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The impact of EU accession on human capital formation : can migration fuel a brain gain ?

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  • Farchy, Emily

Abstract

Can a brain drain be good for development? Many studies have established the theoretical possibility of such a brain gain. Yet it is only recently that the relaxation of data constraints has allowed for sound empirical assessments. In utilizing the dramatic policy change that accompanied European Union accession as a natural experiment, this paper is able to assuage fears of reverse causality between migration and human capital formation. The results highlight a significant impact of European Union accession on human capital formation indicating that the prospect of migration can indeed fuel skill formation even in the context of middle-income economies. And, if accompanied by policies to promote return migration, as well as a functioning credit market to enable private investment, international labor mobility could represent a powerful tool for growth.

Suggested Citation

  • Farchy, Emily, 2009. "The impact of EU accession on human capital formation : can migration fuel a brain gain ?," Policy Research Working Paper Series 4845, The World Bank.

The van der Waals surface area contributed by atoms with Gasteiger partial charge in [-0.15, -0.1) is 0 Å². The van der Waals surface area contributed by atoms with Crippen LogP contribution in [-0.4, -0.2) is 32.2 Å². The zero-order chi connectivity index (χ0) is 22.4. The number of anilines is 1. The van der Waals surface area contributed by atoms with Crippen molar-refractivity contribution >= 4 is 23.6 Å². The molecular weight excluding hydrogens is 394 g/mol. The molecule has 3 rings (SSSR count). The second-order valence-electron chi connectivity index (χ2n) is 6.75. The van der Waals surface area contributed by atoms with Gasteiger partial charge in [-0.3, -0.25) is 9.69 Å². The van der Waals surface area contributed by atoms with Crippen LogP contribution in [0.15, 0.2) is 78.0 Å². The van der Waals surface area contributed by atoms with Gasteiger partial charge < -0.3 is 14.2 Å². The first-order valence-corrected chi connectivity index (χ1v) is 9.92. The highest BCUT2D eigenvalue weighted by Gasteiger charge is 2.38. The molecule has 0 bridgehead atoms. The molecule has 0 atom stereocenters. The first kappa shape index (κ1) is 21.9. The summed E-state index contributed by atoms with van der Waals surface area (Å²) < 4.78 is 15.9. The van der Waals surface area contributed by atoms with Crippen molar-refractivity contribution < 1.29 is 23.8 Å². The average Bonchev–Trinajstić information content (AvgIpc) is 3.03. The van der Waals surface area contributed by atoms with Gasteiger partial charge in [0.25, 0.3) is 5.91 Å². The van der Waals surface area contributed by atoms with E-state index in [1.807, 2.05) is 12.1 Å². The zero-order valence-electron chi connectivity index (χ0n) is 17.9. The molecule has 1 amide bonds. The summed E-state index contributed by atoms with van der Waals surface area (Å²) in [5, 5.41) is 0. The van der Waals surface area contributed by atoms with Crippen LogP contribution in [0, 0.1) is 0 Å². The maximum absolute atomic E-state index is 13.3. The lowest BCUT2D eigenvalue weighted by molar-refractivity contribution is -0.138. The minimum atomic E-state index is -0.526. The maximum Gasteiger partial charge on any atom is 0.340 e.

• Handle: RePEc:wbk:wbrwps:4845
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    References listed on IDEAS

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    1. Mountford, Andrew, 1997. "Can a brain drain be good for growth in the source economy?," Journal of Development Economics, Elsevier, vol. 53(2), pages 287-303, August.
    2. Beine, Michel & Docquier, Frederic & Rapoport, Hillel, 2001. "Brain drain and economic growth: theory and evidence," Journal of Development Economics, Elsevier, vol. 64(1), pages 275-289, February.
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    Cited by:

    1. Barbara Dietz, 2010. "Migration and Remittances in Macedonia : A Review," Working Papers 281, Leibniz Institut für Ost- und Südosteuropaforschung (Institute for East and Southeast European Studies).
    2. Rizwana Siddiqui, 2013. "Impact Evaluation of Remittances for Pakistan: Propensity Score Matching Approach," The Pakistan Development Review, Pakistan Institute of Development Economics, vol. 52(1), pages 17-44.

    More about this item

    Keywords

    Population Policies; Economic Theory&Research; Labor Policies; Tertiary Education; Access to Finance;

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